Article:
How, then, do we tell the story of Beryl Stapleton in period clothing? In period clothing on a budget. A tight budget. Tiiiight. In the land of storefront theatre, as a costume designer and producer - I try very hard to stay at $100 per person including shoes. In a cast of 11 that is very difficult. (and most of the full timers out there reading this are laughing at its near impossibility)
I've found that in this challenging arena - Layered Texture is queen. (Salve regina).
Or in Beryl's case the lack thereof. She is vulnerable and exotic and enticing. Those are easily translated into the traditional silhouette. I chose the bustle (more on that later) the overbust corset and cotton lawn under things (it's very sheer cotton and is super easy to work with)
But she is also a victim in a world where someone would notice if she were dressed inappropriately or in a state of distress.
In order to achieve that my choice is layers of white chiffon and delicate organza butterfly details.
Why white chiffon and white organza? The idea behind the chiffon is that it will give a solid appearance when her outfit is lit head on and be more gossamer if back lit. More spectral. More mystical. It's also a pretty solid choice to highlight her frailty.
She is very fragile and as the show unfolds you come to find out exactly why.
Also - I can pretty much have my way with the texture. Beryl will be ruffled and trimmed and posh...and very transparently dressed in the right moments of the show to highlight her vulnerability.
As for the period trappings. Meet...Prudence the Lobster Tail Cane Bustle. (Yes. I name some stuff in my line of business. It keeps me from going mad...)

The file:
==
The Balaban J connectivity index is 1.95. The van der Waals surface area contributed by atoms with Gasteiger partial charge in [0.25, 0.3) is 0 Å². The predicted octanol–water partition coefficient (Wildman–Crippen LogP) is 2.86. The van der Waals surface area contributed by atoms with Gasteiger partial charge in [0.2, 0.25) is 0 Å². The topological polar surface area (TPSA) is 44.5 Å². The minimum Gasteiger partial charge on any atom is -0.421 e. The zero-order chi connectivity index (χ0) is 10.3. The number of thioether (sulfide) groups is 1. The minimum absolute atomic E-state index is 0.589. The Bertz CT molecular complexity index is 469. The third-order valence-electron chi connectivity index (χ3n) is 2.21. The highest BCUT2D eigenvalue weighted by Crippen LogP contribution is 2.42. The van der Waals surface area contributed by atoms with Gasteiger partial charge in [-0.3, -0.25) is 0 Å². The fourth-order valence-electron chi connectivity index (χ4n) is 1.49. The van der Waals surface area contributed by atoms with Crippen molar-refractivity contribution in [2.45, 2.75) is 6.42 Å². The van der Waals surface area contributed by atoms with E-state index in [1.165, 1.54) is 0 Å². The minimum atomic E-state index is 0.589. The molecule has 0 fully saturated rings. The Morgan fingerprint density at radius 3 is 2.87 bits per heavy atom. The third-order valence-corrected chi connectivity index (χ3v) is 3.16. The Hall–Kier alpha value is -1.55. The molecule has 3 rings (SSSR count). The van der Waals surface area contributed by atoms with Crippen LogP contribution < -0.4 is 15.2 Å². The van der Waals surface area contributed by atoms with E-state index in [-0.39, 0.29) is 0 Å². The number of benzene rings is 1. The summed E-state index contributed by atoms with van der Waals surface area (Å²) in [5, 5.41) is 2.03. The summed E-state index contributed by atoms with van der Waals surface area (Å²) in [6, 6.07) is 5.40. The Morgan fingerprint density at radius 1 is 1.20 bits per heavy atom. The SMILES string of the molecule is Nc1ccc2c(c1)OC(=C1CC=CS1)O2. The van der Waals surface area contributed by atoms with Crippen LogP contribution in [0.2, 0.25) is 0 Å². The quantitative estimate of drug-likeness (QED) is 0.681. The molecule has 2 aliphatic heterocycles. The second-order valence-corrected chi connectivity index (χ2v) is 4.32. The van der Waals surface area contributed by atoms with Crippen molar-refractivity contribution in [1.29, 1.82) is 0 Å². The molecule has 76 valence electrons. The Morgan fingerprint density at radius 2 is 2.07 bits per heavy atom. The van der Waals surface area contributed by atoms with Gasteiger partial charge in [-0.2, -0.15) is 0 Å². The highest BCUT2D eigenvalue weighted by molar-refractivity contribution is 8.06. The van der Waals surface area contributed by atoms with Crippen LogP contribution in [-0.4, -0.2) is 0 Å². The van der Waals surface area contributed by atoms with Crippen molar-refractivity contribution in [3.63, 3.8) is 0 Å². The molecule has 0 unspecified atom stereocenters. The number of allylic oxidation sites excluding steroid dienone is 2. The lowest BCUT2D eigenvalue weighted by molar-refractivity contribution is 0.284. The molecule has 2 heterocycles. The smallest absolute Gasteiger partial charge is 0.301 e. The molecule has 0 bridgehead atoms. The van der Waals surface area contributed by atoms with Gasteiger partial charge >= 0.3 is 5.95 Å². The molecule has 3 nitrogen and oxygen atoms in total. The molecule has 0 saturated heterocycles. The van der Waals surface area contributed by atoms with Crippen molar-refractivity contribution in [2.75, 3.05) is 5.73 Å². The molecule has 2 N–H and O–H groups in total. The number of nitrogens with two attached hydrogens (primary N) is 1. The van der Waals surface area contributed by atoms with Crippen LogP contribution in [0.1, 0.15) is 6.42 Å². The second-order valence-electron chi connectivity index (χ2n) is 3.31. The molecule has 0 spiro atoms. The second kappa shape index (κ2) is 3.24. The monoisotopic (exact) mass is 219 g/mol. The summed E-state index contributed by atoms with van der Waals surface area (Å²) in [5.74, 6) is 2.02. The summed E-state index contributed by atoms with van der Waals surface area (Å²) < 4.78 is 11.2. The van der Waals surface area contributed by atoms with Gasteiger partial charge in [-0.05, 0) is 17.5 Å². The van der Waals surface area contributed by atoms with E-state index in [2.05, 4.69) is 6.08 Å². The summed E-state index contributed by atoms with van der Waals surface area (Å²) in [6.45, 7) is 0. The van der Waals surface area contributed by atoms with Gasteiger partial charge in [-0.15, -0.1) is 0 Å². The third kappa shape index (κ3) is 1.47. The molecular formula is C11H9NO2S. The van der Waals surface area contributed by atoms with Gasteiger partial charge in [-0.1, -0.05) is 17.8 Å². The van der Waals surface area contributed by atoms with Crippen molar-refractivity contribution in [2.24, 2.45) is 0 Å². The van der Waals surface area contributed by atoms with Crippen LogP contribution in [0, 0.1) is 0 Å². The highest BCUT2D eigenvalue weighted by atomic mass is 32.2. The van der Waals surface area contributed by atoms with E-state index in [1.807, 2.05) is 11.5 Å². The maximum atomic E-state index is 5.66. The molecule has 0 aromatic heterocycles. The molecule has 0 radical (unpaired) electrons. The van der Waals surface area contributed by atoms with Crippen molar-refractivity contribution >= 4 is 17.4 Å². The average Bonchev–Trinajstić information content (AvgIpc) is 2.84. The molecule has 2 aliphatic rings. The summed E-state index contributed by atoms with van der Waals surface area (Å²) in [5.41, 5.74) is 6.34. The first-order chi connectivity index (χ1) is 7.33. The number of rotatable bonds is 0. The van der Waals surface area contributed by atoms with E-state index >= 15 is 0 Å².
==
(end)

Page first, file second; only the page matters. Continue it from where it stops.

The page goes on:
There is a bustle pad (Purchased. I'm not THAT crazy) and a hand made cane bustle. yeah. handmade. (Right now in the photos it is just basted. I will eventually seal up this sucker. Actors are notoriously hard on stuff. Which is fine by me. I don't have to memorize anything and talk in front of people for two hours. I'll get them what they need in order to move the way they need to comfortably).
And now the fun budgeting begins. I wanted sheerness and "see-throughity" but didn't really want the look of the concentric caning. So...I made Prudence and then gave her a lovely triple layer of tulle. The tulle is still sheer and will soften the look of the lobster tail. By the by - I deliberately chose this shape of bustle. While the actress will still be able to function as a human...it will look like she cannot. We have trained ourselves to see collapsible bustling. This bustle is something much more staunch and has a visual weight that most other bustles won't have - e.g. the other two ladies in this show will be wearing them - but their bustles look more as if you could set the dresses aside and use the bustles as pillows upon which to nap.
Prudence will make Beryl look like she's a prisoner of her own clothing - regardless of the lightness of the chiffon and the frothy ruffling. She will look bound up and trussed up like a sacrificial poultry.
Ok well hopefully sexier than that....
And the finished look. (only ruffled by machine, y'all. All layers are hand sewn. three layers of tulle.)